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What Does a Perfect Friend Look Like?

Friendship researcher Jessica Ayers finds out.

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On Saturday, February 23, 2019, members of the Aktipis Cooperation and Conflict Lab were out strutting their stuff for the Arizona State University Open Door event. Jessica Ayers (http://www.jessicadayers.org/) is a graduate student interested in “gaining a better understanding of the nuances of female psychology, from the cradle to the grave”. As part of her exploration, she asked people to draw their perfect friend. I love this concept. Everyone, especially the  little kids, had no problems envisioning their perfect friend. (I used to have one when I was in sixth grade but she decided I wasn’t a friend any longer after she chipped her front tooth. I never did figure that out). The images combine, imagination, language, dogs, and ice cream. What’s not to like? I asked Jessica about her thoughts about friends and this is what she said.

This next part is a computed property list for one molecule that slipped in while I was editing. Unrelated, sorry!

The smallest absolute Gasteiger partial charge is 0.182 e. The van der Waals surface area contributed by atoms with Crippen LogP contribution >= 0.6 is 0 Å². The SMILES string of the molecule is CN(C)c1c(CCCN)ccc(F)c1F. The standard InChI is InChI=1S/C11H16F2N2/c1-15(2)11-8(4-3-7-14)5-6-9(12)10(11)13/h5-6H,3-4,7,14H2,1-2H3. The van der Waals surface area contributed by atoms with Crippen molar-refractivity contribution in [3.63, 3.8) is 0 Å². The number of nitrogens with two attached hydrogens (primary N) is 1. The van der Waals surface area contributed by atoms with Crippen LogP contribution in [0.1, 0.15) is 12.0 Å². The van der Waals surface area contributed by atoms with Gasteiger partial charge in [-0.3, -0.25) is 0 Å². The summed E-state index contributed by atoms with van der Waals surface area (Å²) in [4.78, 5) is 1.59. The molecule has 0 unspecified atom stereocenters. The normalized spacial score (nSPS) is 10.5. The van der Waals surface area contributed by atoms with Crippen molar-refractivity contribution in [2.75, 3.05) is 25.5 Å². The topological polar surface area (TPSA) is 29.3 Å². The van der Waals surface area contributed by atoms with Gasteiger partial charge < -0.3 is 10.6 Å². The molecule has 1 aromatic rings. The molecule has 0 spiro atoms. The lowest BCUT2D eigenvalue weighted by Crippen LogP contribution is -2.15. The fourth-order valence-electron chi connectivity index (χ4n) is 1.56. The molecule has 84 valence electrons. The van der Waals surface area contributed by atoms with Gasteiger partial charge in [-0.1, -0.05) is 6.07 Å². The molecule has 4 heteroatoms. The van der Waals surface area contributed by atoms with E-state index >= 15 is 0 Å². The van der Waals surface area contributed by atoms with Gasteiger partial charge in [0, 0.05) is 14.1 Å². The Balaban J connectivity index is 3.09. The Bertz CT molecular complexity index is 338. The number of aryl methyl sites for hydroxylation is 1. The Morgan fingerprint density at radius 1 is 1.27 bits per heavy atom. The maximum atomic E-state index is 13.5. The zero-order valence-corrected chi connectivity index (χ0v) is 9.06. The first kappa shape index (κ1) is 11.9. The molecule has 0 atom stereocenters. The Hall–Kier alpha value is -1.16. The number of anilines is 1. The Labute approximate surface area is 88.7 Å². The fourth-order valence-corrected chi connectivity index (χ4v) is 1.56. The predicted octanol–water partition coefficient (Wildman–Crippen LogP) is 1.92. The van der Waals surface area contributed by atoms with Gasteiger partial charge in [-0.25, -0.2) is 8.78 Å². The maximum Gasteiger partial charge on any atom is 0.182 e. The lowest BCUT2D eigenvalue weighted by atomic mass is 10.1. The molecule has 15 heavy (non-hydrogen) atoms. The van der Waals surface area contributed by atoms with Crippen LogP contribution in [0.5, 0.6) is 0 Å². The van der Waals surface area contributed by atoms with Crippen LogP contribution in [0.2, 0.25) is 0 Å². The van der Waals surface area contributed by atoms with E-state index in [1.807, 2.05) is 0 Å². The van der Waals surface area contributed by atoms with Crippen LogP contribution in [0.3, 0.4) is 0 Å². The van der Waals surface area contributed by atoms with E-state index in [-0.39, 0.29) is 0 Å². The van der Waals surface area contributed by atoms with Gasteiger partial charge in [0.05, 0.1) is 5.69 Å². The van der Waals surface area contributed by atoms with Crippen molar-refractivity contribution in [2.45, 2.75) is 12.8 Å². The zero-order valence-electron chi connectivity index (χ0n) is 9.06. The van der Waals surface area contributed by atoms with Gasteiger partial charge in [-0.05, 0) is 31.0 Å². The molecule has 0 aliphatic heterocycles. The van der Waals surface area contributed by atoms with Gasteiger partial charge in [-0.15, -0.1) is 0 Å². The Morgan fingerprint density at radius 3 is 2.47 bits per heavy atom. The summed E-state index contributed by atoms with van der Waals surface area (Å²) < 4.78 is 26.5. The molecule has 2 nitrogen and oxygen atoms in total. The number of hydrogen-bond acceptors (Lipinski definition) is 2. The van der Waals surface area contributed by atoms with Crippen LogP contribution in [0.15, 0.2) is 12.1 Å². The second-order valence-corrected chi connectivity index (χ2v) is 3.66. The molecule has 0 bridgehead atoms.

“So, for me, the first thing that comes to mind is how complex making friends actually is and how effortless we make it seem. My research suggests that humans have preferences when making friends (shocker!) and it is pretty wild to think that those preferences seem to be similar across people. It also is kinda cool that the set of traits people seem to really value in their friends are traits that show intrinsic valuation in the friendship (i.e., being reliable, trustworthy, honest, etc.) as opposed to traits that signal more interest in the instrumental value your friend brings to the friendship (i.e., providing material benefits, providing opportunities to meet new people).

I think one of the big things we don't know currently is if there are reliable patterns/ strategies that people use when making friends. Do people only make a few friends that have intrinsic valuation traits then prioritize those with instrumental traits? Where is the trade-off between these kinds of traits, and does it tell us anything important about how we organize our friendship groups? All of these seem to be pretty big open questions (though there are some awesome researchers such as Jaimie Krems, Joy Wycoff, Ashley Rankin, Jennifer Byrd-Craven, Adar Eisenbruch, and others who are all working in a similar space about what makes good friends/ what we look for)”.

I’ll probably never know why my childhood best friend dumped me but you never know, maybe Jessica will find out for me.